The Indians went from fighting for their postseason lives to hosting the mighty Yankees for a three-game series at Progressive Field — seemingly in the blink of an eye. And now, fans will be treated to what is likely the marquee pitching matchup of the Wild Card Series round.
Cleveland, which sat in the American League’s No. 8 slot earlier in the week, sealed up the No. 4 seed after rallying to beat the Pirates and seeing the White Sox lose to the crosstown Cubs. That sets up a redux of the thrilling 2017 ALDS (along with some classic postseason battles in the late 1990s) between the Indians and Yankees, with all eyes on two of baseball’s very best pitchers, Shane Bieber and Gerrit Cole, battling in Game 1.
With that all-important series opener looming on Tuesday in Cleveland, here is a position-by-position breakdown of this exciting Wild Card Series matchup.
|NYY @ CLE
|NYY @ CLE
|NYY @ CLE
This is far from a heavyweight fight, based on what took place in the regular season. Roberto Pérez is highly respected in the Indians’ clubhouse and is obviously very adept at calling games for Cleveland’s league-best staff, but he finished the year batting .165 and hit the ball on the ground almost 65% of the time. Meanwhile, Gary Sánchez was so inconsistent that manager Aaron Boone has stated that he will platoon Sánchez with Kyle Higashioka on a “day-by-day” basis in October (Higashioka will in all likelihood catch Cole in Game 1).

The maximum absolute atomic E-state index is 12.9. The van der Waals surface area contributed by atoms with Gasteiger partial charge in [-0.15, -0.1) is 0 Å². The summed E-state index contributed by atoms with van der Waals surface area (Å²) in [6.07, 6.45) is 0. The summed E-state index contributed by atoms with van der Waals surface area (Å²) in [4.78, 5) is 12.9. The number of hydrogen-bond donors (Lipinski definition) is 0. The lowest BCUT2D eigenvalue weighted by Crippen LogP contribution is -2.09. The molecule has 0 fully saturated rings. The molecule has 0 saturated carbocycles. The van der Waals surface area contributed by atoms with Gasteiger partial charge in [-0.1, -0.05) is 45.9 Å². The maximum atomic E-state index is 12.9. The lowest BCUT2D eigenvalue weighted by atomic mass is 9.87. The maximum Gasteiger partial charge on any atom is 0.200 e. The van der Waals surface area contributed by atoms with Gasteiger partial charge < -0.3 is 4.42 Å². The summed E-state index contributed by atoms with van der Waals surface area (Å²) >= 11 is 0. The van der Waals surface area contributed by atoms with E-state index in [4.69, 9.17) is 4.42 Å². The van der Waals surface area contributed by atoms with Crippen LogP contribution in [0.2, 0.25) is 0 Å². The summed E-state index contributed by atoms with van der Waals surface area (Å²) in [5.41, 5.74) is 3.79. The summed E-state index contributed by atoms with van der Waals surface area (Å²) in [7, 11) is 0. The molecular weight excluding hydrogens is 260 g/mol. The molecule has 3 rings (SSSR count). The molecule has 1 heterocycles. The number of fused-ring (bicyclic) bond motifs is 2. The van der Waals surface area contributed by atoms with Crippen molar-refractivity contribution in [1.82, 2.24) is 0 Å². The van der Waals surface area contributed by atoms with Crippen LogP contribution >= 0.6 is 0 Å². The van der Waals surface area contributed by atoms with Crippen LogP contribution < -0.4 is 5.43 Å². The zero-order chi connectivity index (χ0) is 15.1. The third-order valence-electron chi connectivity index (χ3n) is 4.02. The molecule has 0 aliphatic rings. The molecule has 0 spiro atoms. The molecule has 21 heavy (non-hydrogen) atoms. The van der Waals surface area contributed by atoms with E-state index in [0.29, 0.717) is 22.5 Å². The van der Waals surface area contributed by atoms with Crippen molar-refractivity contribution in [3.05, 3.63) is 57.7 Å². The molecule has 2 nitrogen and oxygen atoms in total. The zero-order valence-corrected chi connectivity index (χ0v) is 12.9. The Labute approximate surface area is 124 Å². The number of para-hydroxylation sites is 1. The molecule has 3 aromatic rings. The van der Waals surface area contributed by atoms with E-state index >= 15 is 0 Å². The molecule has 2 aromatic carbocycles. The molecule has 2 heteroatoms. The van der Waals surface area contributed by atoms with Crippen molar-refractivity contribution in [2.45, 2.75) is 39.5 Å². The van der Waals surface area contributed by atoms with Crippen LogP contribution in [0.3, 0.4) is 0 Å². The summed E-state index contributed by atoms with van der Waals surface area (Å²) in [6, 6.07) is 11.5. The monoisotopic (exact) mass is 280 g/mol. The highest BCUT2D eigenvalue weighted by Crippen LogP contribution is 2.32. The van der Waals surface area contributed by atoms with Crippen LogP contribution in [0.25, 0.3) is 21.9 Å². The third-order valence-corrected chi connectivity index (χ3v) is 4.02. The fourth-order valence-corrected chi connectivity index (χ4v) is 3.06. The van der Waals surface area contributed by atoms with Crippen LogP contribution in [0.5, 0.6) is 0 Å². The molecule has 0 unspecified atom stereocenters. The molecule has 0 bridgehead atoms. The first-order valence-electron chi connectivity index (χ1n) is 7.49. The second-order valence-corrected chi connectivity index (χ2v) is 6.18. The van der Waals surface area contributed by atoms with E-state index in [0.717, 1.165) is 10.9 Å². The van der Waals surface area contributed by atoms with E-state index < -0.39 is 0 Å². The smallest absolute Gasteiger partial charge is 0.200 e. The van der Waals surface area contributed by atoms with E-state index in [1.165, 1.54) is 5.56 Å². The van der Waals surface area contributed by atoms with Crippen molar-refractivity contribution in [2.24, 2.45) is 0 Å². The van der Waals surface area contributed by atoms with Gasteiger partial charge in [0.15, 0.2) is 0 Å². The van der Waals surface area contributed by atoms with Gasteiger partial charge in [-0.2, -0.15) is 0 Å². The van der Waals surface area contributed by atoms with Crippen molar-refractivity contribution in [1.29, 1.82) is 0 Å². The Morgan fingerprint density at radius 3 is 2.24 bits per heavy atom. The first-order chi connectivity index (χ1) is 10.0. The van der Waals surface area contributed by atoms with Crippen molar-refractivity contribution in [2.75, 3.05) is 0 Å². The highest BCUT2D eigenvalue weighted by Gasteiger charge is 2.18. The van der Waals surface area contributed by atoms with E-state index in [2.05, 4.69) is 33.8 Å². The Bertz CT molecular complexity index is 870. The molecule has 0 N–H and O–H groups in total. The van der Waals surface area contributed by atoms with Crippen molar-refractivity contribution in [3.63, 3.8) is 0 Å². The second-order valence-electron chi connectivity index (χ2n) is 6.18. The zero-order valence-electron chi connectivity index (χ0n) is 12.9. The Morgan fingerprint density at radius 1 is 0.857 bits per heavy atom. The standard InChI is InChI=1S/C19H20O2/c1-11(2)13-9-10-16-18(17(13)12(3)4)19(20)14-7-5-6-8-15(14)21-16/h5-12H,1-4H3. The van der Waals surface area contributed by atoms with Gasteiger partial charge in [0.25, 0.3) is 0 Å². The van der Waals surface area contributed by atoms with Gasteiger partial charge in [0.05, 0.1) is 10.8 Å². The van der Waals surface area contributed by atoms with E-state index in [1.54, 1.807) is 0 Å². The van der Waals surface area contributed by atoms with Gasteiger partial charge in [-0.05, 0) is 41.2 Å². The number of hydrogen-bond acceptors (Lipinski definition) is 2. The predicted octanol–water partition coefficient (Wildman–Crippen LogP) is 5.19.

Sánchez, however, is still the pick here. No one — not even Sánchez’s own teammates in Aaron Judge and Giancarlo Stanton — have belted more homers with 110-plus mph exit velocities over the last three seasons. In other words, Gary can still be scary, and he can take over a series (and especially a three-game series) at any moment.
After walking like crazy to begin the year, Carlos Santana’s on-base percentage cooled and his absent power never really showed up — though he did tally eight total bases while pushing the Indians to a big win Sunday. He can certainly work a tough at-bat for Yankees pitchers, but the Bronx Bombers happen to feature this year’s Major League home run champion Luke Voit (22 homers) at first base. Voit surpassed his 2019 dinger total in fewer than half the plate appearances, and it’s wild to think back to a year ago, when he had to beat out Greg Bird to even be New York’s first baseman.